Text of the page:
Crusade (TV series)

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For the Brian Keith 1955-1956 CBS television series, see Crusader (TV series).
Crusade
B5 Crusade.jpg
Crusade series launch poster
Created by J. Michael Straczynski
Starring Gary Cole
Tracy Scoggins
Daniel Dae Kim
David Allen Brooks
Peter Woodward
Marjean Holden
Carrie Dobro
Country of origin United States
No. of seasons 1
No. of episodes 13 (List of episodes)
Production
Running time 45 minutes per episode
Broadcast
Original channel TNT
Original run June 9, 1999 – September 1, 1999
Chronology
Preceded by Babylon 5
Followed by The Legend of the Rangers

Crusade is an American spin-off TV show from J. Michael Straczynski's Babylon 5. Its plot is set in AD 2267, five years after the events of Babylon 5, and just after the movie A Call to Arms. The Drakh have released a nanovirus plague on Earth, which will destroy all life on Earth within five years if it is not stopped. To that end, the Victory class destroyer Excalibur has been sent out to look for anything that could help the search for a cure.

Production background[edit]

Like Babylon 5, Crusade was intended to have a five-year story arc, although as Straczynski notes in the DVD commentary for A Call To Arms, it was intended to resolve the Drakh plague after a season or two and move onto other arcs. However, conflicts arose between the producers and executives at TNT, and production was cancelled before the first episode was broadcast.[1]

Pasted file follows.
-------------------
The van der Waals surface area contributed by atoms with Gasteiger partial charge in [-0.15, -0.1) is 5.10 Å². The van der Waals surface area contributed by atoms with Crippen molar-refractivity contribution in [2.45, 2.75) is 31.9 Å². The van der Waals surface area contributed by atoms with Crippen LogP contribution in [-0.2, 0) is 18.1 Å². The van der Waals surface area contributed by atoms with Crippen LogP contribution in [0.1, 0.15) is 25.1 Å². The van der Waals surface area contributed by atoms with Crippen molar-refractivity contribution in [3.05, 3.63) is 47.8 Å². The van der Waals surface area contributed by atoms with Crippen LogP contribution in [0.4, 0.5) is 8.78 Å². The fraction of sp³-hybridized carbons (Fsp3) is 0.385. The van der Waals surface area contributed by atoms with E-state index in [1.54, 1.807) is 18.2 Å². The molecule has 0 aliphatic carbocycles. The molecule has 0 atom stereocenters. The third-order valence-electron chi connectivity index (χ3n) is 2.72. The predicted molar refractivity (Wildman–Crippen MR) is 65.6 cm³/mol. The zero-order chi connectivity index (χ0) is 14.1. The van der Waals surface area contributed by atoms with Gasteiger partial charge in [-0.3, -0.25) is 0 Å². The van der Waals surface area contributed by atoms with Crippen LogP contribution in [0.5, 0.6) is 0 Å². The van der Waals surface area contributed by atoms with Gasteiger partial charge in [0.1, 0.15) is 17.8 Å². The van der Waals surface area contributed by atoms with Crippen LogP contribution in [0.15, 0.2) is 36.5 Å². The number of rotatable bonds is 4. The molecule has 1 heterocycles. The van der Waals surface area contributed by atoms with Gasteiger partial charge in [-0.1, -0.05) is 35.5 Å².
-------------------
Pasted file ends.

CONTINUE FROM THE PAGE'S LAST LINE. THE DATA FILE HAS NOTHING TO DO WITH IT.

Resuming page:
TNT's research had indicated that the audience for Babylon 5 did not watch other TNT programming, and likewise TNT's main audience was not watching the show, making another related program unattractive to the network's management. Straczynski believes that the network's "interference"[2] with the production was an attempt to get out of their contract by allowing them to argue that he failed to deliver the series they wanted.

Thirteen episodes were made and broadcast by TNT, with at least four more scripted. The Sci-Fi Channel attempted to pick up the show and continue production, but was unable to find room in its budget.[3]